The organization also plans to request an ordinance that would grant the public much more oversight over the department's use of the equipment.
(TNS) – WORCESTER, Mass. – The Central Massachusetts arm of the American Civil Liberties Union is planning to ask the city council to move forward with exploring body cameras for police and to consider mandating public oversight of police surveillance techniques.
Local ACLU field director Chris Robarge discussed the effort Thursday with a small group of volunteers. He said he's reached out to multiple city councilors and hopes to propose ordinances within the next couple months.
The city, Mr. Robarge noted, has yet to begin a pilot program for body cameras. He said now that Boston has decided to begin phasing in cameras following a pilot there, the time is ripe to press the issue in Worcester.
A Northeastern University study of the Boston pilot concluded cameras can improve trust with the public and provide evidence to ensure fairer results at trial.
The ACLU also plans to push an ordinance that would grant the public much more oversight over the department's use of surveillance equipment.
The idea – called Community Control Over Police Surveillance – or CCOPS, is being looked at in cities around the country, Mr. Robarge said, and has been adopted in Somerville.
CCOPS regulations require the police department to provide detailed reports on how they would use surveillance tools and whether civil rights could be violated as a result.
They require city councils to approve the purchase of surveillance equipment following public hearings. They also look to mandate that police file annual reports about their use of such equipment, among other requirements.
Mr. Robarge said the public doesn't know enough about how Worcester police use the army of cameras it monitors at its Real Time Crime Center. He also said he's concerned about the use of automatic license plate readers, which can scan license plates at extremely high rates.
In Worcester, such readers are located in fixed locations, Mr. Robarge said, such as north of Kelley Square and in Green Hill Park. He said he's worried about a reader located on Lincoln Street near AdCare out of privacy concerns for people who go there for treatment or AA meetings.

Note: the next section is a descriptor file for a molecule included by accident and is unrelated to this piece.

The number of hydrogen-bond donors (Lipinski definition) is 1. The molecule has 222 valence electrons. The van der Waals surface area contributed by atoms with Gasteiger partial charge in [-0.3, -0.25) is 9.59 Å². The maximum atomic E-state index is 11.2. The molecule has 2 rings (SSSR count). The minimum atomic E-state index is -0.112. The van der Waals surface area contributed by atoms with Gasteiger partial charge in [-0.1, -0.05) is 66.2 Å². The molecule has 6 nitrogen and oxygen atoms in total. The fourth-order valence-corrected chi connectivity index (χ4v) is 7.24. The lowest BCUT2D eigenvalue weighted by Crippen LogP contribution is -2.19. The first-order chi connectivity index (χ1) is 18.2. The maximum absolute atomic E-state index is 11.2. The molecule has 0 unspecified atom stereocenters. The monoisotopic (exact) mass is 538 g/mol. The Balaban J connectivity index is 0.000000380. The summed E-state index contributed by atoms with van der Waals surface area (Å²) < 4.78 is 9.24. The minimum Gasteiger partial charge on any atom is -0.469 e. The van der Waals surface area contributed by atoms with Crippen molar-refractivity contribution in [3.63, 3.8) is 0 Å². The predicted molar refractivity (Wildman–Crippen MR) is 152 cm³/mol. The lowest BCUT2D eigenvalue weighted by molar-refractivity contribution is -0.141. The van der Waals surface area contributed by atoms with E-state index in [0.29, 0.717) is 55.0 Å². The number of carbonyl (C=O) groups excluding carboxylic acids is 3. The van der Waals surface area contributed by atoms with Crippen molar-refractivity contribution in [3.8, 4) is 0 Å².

"We don't know what they use it for, we don't know how long they keep the data and we don't know who they share the data with," Mr. Robarge said. He said he would like to know, for instance, whether the department might share data with immigration officials.
Worcester does not call itself a sanctuary city, but leaders have repeatedly said that it does not collaborate with the federal government in efforts to deport people here illegally.
Mr. Robarge said if the city had CCOPS regulations, police would be required to explain how they use things like automated license plates readers.
Mr. Robarge said a policy would ensure the public knows about and has a chance to reject surveillance technology it finds too intrusive. If the department was to use things like drones, for example, there would need to be public debate.
The ACLU generally advocates against surveillance technology, arguing it is often used to keep tabs on activists – generally left-wing activists – for potentially political purposes.
Mr. Robarge noted that over the weekend, Massachusetts State Police were criticized for accidentally tweeting an image that showed it had placed a number of left-wing activist group websites on its bookmark list.
State police deleted the tweet and issued a statement saying they need to prepare for "all large, public gatherings."
Mr. Robarge said he was skeptical of that explanation, noting he didn't see any right-wing groups in the screenshot.
Mr. Robarge argued the episode is one of many that show the public needs to be aware of the ways in which the police are monitoring them.
©2018 Telegram & Gazette, Worcester, Mass. Distributed by Tribune Content Agency, LLC.